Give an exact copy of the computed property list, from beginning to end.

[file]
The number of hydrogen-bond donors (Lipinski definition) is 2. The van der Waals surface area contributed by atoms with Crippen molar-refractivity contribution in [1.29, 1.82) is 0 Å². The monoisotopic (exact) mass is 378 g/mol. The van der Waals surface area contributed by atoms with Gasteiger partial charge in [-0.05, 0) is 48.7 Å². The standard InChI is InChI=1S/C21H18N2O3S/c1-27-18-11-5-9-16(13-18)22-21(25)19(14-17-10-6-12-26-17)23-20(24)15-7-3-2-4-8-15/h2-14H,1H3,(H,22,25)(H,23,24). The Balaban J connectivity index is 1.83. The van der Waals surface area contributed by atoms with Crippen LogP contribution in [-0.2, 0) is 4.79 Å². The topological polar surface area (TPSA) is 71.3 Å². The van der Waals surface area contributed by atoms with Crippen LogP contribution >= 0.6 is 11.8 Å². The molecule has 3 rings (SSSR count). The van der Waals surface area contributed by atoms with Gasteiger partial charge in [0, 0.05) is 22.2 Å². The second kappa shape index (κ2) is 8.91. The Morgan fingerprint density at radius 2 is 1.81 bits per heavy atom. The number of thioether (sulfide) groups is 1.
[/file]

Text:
The number of hydrogen-bond donors (Lipinski definition) is 2. The van der Waals surface area contributed by atoms with Crippen molar-refractivity contribution in [1.29, 1.82) is 0 Å². The monoisotopic (exact) mass is 378 g/mol. The van der Waals surface area contributed by atoms with Gasteiger partial charge in [-0.05, 0) is 48.7 Å². The standard InChI is InChI=1S/C21H18N2O3S/c1-27-18-11-5-9-16(13-18)22-21(25)19(14-17-10-6-12-26-17)23-20(24)15-7-3-2-4-8-15/h2-14H,1H3,(H,22,25)(H,23,24). The Balaban J connectivity index is 1.83. The van der Waals surface area contributed by atoms with Crippen LogP contribution in [-0.2, 0) is 4.79 Å². The topological polar surface area (TPSA) is 71.3 Å². The van der Waals surface area contributed by atoms with Crippen LogP contribution >= 0.6 is 11.8 Å². The molecule has 3 rings (SSSR count). The van der Waals surface area contributed by atoms with Gasteiger partial charge in [0, 0.05) is 22.2 Å². The second kappa shape index (κ2) is 8.91. The Morgan fingerprint density at radius 2 is 1.81 bits per heavy atom. The number of thioether (sulfide) groups is 1.